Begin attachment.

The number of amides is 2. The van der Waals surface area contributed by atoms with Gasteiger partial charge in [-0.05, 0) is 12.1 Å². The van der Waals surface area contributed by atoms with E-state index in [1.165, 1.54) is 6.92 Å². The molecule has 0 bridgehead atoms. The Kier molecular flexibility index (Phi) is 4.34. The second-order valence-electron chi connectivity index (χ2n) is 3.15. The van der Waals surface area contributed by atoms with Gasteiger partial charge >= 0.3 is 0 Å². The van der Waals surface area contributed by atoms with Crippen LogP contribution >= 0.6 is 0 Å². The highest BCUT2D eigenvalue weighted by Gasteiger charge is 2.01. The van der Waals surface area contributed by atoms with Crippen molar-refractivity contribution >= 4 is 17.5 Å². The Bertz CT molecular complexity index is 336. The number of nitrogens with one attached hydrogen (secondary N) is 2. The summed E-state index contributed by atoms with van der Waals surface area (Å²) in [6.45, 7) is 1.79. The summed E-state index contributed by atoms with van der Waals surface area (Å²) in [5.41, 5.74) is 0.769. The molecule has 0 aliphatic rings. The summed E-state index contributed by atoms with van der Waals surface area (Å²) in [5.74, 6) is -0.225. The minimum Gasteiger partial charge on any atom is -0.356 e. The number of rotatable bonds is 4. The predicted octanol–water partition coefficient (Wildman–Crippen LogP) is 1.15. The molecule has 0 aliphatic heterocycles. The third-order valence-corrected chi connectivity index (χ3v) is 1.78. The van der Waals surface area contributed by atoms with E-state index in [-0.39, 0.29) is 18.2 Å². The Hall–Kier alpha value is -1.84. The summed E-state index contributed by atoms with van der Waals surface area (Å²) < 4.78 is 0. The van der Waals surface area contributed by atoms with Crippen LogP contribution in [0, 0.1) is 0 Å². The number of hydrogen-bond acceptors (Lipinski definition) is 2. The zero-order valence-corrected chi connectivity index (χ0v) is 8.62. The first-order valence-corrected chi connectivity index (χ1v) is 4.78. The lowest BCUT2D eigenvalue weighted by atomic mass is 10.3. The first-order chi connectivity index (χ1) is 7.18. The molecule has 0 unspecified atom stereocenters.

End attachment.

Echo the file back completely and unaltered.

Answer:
The number of amides is 2. The van der Waals surface area contributed by atoms with Gasteiger partial charge in [-0.05, 0) is 12.1 Å². The van der Waals surface area contributed by atoms with E-state index in [1.165, 1.54) is 6.92 Å². The molecule has 0 bridgehead atoms. The Kier molecular flexibility index (Phi) is 4.34. The second-order valence-electron chi connectivity index (χ2n) is 3.15. The van der Waals surface area contributed by atoms with Gasteiger partial charge >= 0.3 is 0 Å². The van der Waals surface area contributed by atoms with Crippen LogP contribution >= 0.6 is 0 Å². The highest BCUT2D eigenvalue weighted by Gasteiger charge is 2.01. The van der Waals surface area contributed by atoms with Crippen molar-refractivity contribution >= 4 is 17.5 Å². The Bertz CT molecular complexity index is 336. The number of nitrogens with one attached hydrogen (secondary N) is 2. The summed E-state index contributed by atoms with van der Waals surface area (Å²) in [6.45, 7) is 1.79. The summed E-state index contributed by atoms with van der Waals surface area (Å²) in [5.41, 5.74) is 0.769. The molecule has 0 aliphatic rings. The summed E-state index contributed by atoms with van der Waals surface area (Å²) in [5.74, 6) is -0.225. The minimum Gasteiger partial charge on any atom is -0.356 e. The number of rotatable bonds is 4. The predicted octanol–water partition coefficient (Wildman–Crippen LogP) is 1.15. The molecule has 0 aliphatic heterocycles. The third-order valence-corrected chi connectivity index (χ3v) is 1.78. The van der Waals surface area contributed by atoms with E-state index in [-0.39, 0.29) is 18.2 Å². The Hall–Kier alpha value is -1.84. The summed E-state index contributed by atoms with van der Waals surface area (Å²) < 4.78 is 0. The van der Waals surface area contributed by atoms with Crippen LogP contribution in [0, 0.1) is 0 Å². The number of hydrogen-bond acceptors (Lipinski definition) is 2. The zero-order valence-corrected chi connectivity index (χ0v) is 8.62. The first-order valence-corrected chi connectivity index (χ1v) is 4.78. The lowest BCUT2D eigenvalue weighted by atomic mass is 10.3. The first-order chi connectivity index (χ1) is 7.18. The molecule has 0 unspecified atom stereocenters.